The bagger was the fellow on the ground by the grain chute. He'd open up the end of it, hook on an empty sack to fill it, close off the flow of grain, quickly tie the bag shut with a loop of twine and place it ready for the grain hauler. His job was to load them in a wagon box and haul them to be emptied into the bin in the granary. I always thought those two men had the toughest jobs. They had to move fast and lift the sacks around which they kept constantly refilling and emptying to keep ahead of the flow of oats and barley. No matter how fast they worked the bagger would end up almost knee deep in grain.
Pitching the bundles onto the track that feeds into the threshing machine and blows the straw onto the stack and the grain runs down the chute into sacks.
At exactly noon the whole operation was shut down for dinner. Uncle Frank stopped the tractor to signal it was time to eat. The men all came from their places slapping their clothes with their straw hats trying to beat off some of the dust. They headed for the benches in the shade by the house where mother had put out pails of water with dippers, some wash basins, homemade soap and there were towels hanging on the fence.
There was lots of splashing of water mingled with good natured conversation. They were not only neighbors, but good friends. They had grown up together, worked together often and had shared many threshing bees. They worked like a well trained team of experts, which is exactly what they were.
They took turns at washing up and with no waiting on formalities sat down to eat the food mother and her kitchen crew had prepared. The table was set up under the shade trees by the kitchen door with the big farm house between it and the barnyard away from the dust. Instead the air was filled with the smell of good food and strong coffee. The table had been made by placing heavy planks on sawhorses and covered with a red and white checkered cloth. It literally groaned under the heaps of fried chicken and baked ham, mashed potatoes and gravy, cole slaw and corn on the cob. There was home made bread and butter and pickles, and mothers' famous gooseberry pies and devils' food cake. Along with pitchers of thick cream, fresh milk, lemonade and big pots of Arbuckle coffee.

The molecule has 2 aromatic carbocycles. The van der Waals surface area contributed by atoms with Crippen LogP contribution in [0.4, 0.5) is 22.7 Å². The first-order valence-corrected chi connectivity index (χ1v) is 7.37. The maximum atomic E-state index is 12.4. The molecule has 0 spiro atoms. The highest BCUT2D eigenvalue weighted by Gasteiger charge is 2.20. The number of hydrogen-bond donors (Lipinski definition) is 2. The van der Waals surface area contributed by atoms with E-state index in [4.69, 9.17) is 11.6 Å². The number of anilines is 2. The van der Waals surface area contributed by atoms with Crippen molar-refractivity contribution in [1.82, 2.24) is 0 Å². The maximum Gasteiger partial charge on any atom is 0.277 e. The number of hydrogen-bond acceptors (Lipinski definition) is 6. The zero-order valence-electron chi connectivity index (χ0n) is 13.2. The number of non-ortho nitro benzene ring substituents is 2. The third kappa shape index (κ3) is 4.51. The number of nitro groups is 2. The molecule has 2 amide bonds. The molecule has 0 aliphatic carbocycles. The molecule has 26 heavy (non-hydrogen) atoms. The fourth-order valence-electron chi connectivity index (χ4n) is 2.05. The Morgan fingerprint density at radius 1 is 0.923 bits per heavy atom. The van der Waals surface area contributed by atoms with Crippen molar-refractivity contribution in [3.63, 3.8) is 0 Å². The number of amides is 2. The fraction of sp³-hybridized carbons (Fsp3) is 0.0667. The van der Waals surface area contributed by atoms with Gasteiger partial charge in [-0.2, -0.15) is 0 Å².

The ate the same way they worked, with no time and few words wasted, eager to get back to finish their job. The way the food disappeared gave proof to why the expression 'They ate like threshers' was given to hearty eaters. Uncle Frank was the first at the table and the first to head back to start the tractor to be ready when the rest of the crew took their places.
The straw stack kept mounting, the grain bins were filling fast and soon the last load of bundles was brought up. We barely had time to eat we might miss something. The last of the bundles of grain were tossed in and the stream of straw coming from the blower started to slow down, dwindling to a last few spurts, as Uncle Frank shut off the tractor. The bundle haulers left as soon as their loads were emptied. The rest of the men gathered around to help with loosening the belts off of the pulleys, and taking down the blower and the grain chute which they fastened along the length of the machine. The timbers used as shims, by the big wheels, were pulled away. Then the tractor was started up again and moved to the front of the threshing machine where a heavy tongue was attached between the two rigs and it slowly moved off down the road to the next farm where the next day, weather permitting, the whole operation would be repeated. They buggy with my Aunt and Cousins was following close behind as we waved our good-byes till next year.
The farm belonged to my father, Ed Kurth, in Wagner Township, Clayton County, Iowa. It was about four miles south of Monona, two and one-half miles north of St Olaf and a little over a mile west of Farmersburg.